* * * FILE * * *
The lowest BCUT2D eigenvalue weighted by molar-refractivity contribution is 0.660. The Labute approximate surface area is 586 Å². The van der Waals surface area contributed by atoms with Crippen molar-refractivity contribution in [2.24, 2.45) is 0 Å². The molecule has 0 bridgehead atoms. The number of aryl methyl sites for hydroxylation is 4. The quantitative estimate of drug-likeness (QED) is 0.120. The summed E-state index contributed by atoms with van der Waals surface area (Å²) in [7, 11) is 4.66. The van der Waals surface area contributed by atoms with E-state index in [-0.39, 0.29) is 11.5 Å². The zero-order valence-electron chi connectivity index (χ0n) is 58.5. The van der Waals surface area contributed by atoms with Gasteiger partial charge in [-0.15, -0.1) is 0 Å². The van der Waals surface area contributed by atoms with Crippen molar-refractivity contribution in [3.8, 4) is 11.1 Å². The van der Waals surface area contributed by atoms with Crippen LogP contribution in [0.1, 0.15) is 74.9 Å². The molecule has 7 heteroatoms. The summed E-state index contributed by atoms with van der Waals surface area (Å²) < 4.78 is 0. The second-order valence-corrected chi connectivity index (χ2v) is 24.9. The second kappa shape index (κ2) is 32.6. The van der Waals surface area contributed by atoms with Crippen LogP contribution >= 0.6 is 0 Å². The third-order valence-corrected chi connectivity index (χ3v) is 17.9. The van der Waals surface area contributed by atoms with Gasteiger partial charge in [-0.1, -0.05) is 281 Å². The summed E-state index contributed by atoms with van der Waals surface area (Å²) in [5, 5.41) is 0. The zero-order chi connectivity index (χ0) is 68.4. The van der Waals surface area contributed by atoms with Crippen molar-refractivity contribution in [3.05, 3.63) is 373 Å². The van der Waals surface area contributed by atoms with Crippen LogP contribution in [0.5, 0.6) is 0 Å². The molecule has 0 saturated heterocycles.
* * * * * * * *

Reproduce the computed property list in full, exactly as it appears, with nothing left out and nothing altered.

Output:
The lowest BCUT2D eigenvalue weighted by molar-refractivity contribution is 0.660. The Labute approximate surface area is 586 Å². The van der Waals surface area contributed by atoms with Crippen molar-refractivity contribution in [2.24, 2.45) is 0 Å². The molecule has 0 bridgehead atoms. The number of aryl methyl sites for hydroxylation is 4. The quantitative estimate of drug-likeness (QED) is 0.120. The summed E-state index contributed by atoms with van der Waals surface area (Å²) in [7, 11) is 4.66. The van der Waals surface area contributed by atoms with E-state index in [-0.39, 0.29) is 11.5 Å². The zero-order valence-electron chi connectivity index (χ0n) is 58.5. The van der Waals surface area contributed by atoms with Gasteiger partial charge in [-0.15, -0.1) is 0 Å². The van der Waals surface area contributed by atoms with Crippen molar-refractivity contribution in [3.8, 4) is 11.1 Å². The van der Waals surface area contributed by atoms with Crippen LogP contribution in [0.1, 0.15) is 74.9 Å². The molecule has 7 heteroatoms. The summed E-state index contributed by atoms with van der Waals surface area (Å²) < 4.78 is 0. The second-order valence-corrected chi connectivity index (χ2v) is 24.9. The second kappa shape index (κ2) is 32.6. The van der Waals surface area contributed by atoms with Crippen LogP contribution >= 0.6 is 0 Å². The third-order valence-corrected chi connectivity index (χ3v) is 17.9. The van der Waals surface area contributed by atoms with Gasteiger partial charge in [-0.1, -0.05) is 281 Å². The summed E-state index contributed by atoms with van der Waals surface area (Å²) in [5, 5.41) is 0. The zero-order chi connectivity index (χ0) is 68.4. The van der Waals surface area contributed by atoms with Crippen molar-refractivity contribution in [3.05, 3.63) is 373 Å². The van der Waals surface area contributed by atoms with Crippen LogP contribution in [0.5, 0.6) is 0 Å². The molecule has 0 saturated heterocycles.